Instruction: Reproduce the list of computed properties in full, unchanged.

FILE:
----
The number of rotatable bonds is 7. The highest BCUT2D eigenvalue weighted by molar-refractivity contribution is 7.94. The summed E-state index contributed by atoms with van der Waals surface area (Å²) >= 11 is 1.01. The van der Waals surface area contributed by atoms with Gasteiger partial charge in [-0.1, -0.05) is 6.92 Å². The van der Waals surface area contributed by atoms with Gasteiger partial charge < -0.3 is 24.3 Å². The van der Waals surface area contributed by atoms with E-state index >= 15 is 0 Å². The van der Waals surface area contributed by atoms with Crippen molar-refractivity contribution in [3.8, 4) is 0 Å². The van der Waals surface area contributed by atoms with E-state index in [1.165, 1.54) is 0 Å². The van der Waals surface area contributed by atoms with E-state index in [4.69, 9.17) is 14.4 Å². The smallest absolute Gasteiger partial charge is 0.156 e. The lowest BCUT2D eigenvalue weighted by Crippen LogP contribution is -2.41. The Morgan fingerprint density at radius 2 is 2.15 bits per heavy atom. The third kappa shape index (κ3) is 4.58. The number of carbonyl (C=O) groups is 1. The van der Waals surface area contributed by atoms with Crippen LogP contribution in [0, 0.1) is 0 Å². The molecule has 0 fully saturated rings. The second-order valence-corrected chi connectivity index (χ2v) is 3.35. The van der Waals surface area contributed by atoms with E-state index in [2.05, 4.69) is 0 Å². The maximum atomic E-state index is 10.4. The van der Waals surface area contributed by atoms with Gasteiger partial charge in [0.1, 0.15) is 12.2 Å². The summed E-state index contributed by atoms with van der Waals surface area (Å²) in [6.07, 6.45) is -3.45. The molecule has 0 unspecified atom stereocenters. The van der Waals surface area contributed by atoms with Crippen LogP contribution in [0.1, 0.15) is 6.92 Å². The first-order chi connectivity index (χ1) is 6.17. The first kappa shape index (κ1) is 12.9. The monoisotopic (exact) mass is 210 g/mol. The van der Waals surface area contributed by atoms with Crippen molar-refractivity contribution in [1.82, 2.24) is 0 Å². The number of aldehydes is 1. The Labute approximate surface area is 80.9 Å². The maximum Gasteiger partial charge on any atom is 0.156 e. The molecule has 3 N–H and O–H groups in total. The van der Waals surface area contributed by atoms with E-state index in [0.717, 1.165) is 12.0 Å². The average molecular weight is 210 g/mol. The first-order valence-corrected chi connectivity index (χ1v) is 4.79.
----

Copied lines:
The number of rotatable bonds is 7. The highest BCUT2D eigenvalue weighted by molar-refractivity contribution is 7.94. The summed E-state index contributed by atoms with van der Waals surface area (Å²) >= 11 is 1.01. The van der Waals surface area contributed by atoms with Gasteiger partial charge in [-0.1, -0.05) is 6.92 Å². The van der Waals surface area contributed by atoms with Gasteiger partial charge < -0.3 is 24.3 Å². The van der Waals surface area contributed by atoms with E-state index >= 15 is 0 Å². The van der Waals surface area contributed by atoms with Crippen molar-refractivity contribution in [3.8, 4) is 0 Å². The van der Waals surface area contributed by atoms with E-state index in [1.165, 1.54) is 0 Å². The van der Waals surface area contributed by atoms with E-state index in [4.69, 9.17) is 14.4 Å². The smallest absolute Gasteiger partial charge is 0.156 e. The lowest BCUT2D eigenvalue weighted by Crippen LogP contribution is -2.41. The Morgan fingerprint density at radius 2 is 2.15 bits per heavy atom. The third kappa shape index (κ3) is 4.58. The number of carbonyl (C=O) groups is 1. The van der Waals surface area contributed by atoms with Crippen LogP contribution in [0, 0.1) is 0 Å². The molecule has 0 fully saturated rings. The second-order valence-corrected chi connectivity index (χ2v) is 3.35. The van der Waals surface area contributed by atoms with E-state index in [2.05, 4.69) is 0 Å². The maximum atomic E-state index is 10.4. The van der Waals surface area contributed by atoms with Gasteiger partial charge in [0.1, 0.15) is 12.2 Å². The summed E-state index contributed by atoms with van der Waals surface area (Å²) in [6.07, 6.45) is -3.45. The molecule has 0 unspecified atom stereocenters. The van der Waals surface area contributed by atoms with Crippen LogP contribution in [0.1, 0.15) is 6.92 Å². The first-order chi connectivity index (χ1) is 6.17. The first kappa shape index (κ1) is 12.9. The monoisotopic (exact) mass is 210 g/mol. The van der Waals surface area contributed by atoms with Crippen molar-refractivity contribution in [1.82, 2.24) is 0 Å². The number of aldehydes is 1. The Labute approximate surface area is 80.9 Å². The maximum Gasteiger partial charge on any atom is 0.156 e. The molecule has 3 N–H and O–H groups in total. The van der Waals surface area contributed by atoms with E-state index in [0.717, 1.165) is 12.0 Å². The average molecular weight is 210 g/mol. The first-order valence-corrected chi connectivity index (χ1v) is 4.79.